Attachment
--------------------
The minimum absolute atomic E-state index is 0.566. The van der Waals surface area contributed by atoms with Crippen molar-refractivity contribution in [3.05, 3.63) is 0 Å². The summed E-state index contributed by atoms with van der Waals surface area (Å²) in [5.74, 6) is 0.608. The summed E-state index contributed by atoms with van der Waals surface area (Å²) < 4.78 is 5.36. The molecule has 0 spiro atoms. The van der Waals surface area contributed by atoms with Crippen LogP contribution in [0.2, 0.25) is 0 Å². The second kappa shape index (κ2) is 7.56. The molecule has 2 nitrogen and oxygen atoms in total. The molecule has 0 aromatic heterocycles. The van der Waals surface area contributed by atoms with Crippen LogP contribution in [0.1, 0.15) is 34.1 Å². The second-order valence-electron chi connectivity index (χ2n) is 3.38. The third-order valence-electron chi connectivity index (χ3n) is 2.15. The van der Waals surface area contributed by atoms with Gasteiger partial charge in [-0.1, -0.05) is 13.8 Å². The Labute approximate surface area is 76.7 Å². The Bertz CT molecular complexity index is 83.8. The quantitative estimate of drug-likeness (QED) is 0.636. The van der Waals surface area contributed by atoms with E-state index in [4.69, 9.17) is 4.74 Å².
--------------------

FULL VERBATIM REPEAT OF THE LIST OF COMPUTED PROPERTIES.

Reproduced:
The minimum absolute atomic E-state index is 0.566. The van der Waals surface area contributed by atoms with Crippen molar-refractivity contribution in [3.05, 3.63) is 0 Å². The summed E-state index contributed by atoms with van der Waals surface area (Å²) in [5.74, 6) is 0.608. The summed E-state index contributed by atoms with van der Waals surface area (Å²) < 4.78 is 5.36. The molecule has 0 spiro atoms. The van der Waals surface area contributed by atoms with Crippen LogP contribution in [0.2, 0.25) is 0 Å². The second kappa shape index (κ2) is 7.56. The molecule has 2 nitrogen and oxygen atoms in total. The molecule has 0 aromatic heterocycles. The van der Waals surface area contributed by atoms with Crippen LogP contribution in [0.1, 0.15) is 34.1 Å². The second-order valence-electron chi connectivity index (χ2n) is 3.38. The third-order valence-electron chi connectivity index (χ3n) is 2.15. The van der Waals surface area contributed by atoms with Gasteiger partial charge in [-0.1, -0.05) is 13.8 Å². The Labute approximate surface area is 76.7 Å². The Bertz CT molecular complexity index is 83.8. The quantitative estimate of drug-likeness (QED) is 0.636. The van der Waals surface area contributed by atoms with E-state index in [4.69, 9.17) is 4.74 Å².